Earlier this week I put up a list of books for summer reading.  I made a suggestion for the top 5 books I’ve read regarding coaching.  And some other coaches recommended others to me.

I did this book review during one of my Masters’ classes. I thought some of you might enjoy reading it.

I highly suggest this book.  It’s a GREAT read.  I learned a LOT!

I choose to read a book titled The Carolina Way by legendary Head Coach Dean Smith. Coach Smith wrote this book at the end of a phenomenal career as a NCAA Division 1 basketball coach at the University of North Carolina. It was published in 2004. The tagline is “Leadership Lessons From A Life In Coaching,” and that is exactly what this book aims to accomplish. Coach Smith wrote twenty six chapters about the lessons that he learned from his life spent in the trenches among the very best collegiate basketball players to take the court.

The reason that I purchased this book is because I strongly believe that as a coach I am a lifelong learner. I continually keep my nose in the pages of books written by those that have been to the highest mountain tops in sports.
Although I coach football, I read books from people from all walks of life, that have succeeded in their fields of specialty. The focus that Tiger Woods needs during a golf tournament is the same focus that my high school football players must have before a football game. The lessons taught by financial CEOs can help me with my organizational management. My favorite books are those written by coaches; coaches from Major League Baseball to the National Football League to world class tennis – it doesn’t matter to me – they all have something important to say.
This book by Coach Smith was no different. It is CHALK full with vital information for any coach at any level of play.

Here is a sample of the chapter titles: Winning, Practicing, Fun, Fatigue, and the Long Season, Team-Building Techniques, Earning the Support of the Bigger Team, Continuous Learning, Don’t Dwell on the Past, Goals and Expectations. As you can see by these chapters, this book covered just about everything that a head coach could cover in writing a book about the leadership lessons that he learned over a life time of coaching. Honestly, I can’t think of anything that was NOT covered in this book by Coach Smith.

The thing that I really liked about this book was the format of it. Two things about that – the way the book was formatted all together, and then the way each chapter was formatted. The book is put together in five parts: The Foundations, Playing Hard, Playing Together, Playing Smart and Lessons Learned. In each of these parts, there are from four to eight chapters. I really like this format because Coach Smith starts with the first principles he learned, walks us through teamwork, practicing, winning, losing, building confidence, then goes to things off the court and finally big picture ideas of being a coach. Each lesson kind of builds on each other as he goes. However, you could also simply pick up the book and read a chapter about something specific. I did that just this past week. I went and re-read the chapter on losing because we have just dropped two games in a row, and it has been a tough couple of weeks for me! So, I opened up right to the chapter on losing to see what he had to say, to review the principles that he gives the reader in regards to losing.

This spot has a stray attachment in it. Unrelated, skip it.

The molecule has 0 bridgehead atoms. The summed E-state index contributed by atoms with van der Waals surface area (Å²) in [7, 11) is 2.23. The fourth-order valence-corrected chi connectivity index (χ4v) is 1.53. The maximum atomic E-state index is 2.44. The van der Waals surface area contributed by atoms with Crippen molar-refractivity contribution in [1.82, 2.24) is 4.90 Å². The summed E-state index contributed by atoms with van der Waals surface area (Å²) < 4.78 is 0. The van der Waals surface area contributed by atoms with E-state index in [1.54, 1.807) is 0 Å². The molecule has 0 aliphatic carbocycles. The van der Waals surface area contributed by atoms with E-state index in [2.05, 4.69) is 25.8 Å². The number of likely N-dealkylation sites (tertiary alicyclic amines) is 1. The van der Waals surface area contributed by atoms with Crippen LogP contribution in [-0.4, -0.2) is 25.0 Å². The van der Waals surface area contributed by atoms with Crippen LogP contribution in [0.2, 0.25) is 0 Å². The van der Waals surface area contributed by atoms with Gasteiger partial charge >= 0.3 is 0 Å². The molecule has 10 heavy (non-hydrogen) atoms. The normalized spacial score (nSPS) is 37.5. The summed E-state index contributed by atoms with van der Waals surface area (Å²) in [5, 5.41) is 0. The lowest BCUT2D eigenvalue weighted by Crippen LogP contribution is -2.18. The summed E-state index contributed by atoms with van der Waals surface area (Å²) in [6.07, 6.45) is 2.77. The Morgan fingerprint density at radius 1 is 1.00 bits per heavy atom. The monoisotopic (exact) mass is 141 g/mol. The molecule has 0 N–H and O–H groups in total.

I especially enjoy reading the “Player Perspective” because in my eyes, it puts the whole piece together. For instance, Chapter 19 is titled “Building Confidence.” Former player Eric Montross from the class of 1994 who was the starting center on UNC’s 1993 National Championship team, and now a player in the NBA, gave the player perspective. You can tell by the way that each player writes, he was most likely asked to write about a topic and how Coach Smith handled that topic. Eric gives the reader a great insider’s perspective on how Coach Smith taught the players to have confidence. He says “When we scrimmaged in practice, the score was not put on the arena scoreboard. Coach taught us, and instilled in us the confidence, that we would win if we executed our plan correctly. His players believed this implicitly.” It would be one thing for the writer of this book, Coach Smith to tell us that his players trusted him and believed in him. But to have a player give his very own perspective is a key ingredient to this book that I kind of view as the cherry on top!
I really enjoyed reading this book. I have been surprised at how many times during my own football season that I have used this book as a type of encyclopedia. There have been many times that I have gone to it just to see what Coach Smith has to say about certain topics. I believe that this is a book that will be on my shelf for a long, long time, and I highly encourage every coach to read this book if they are seriously considering a book on leadership.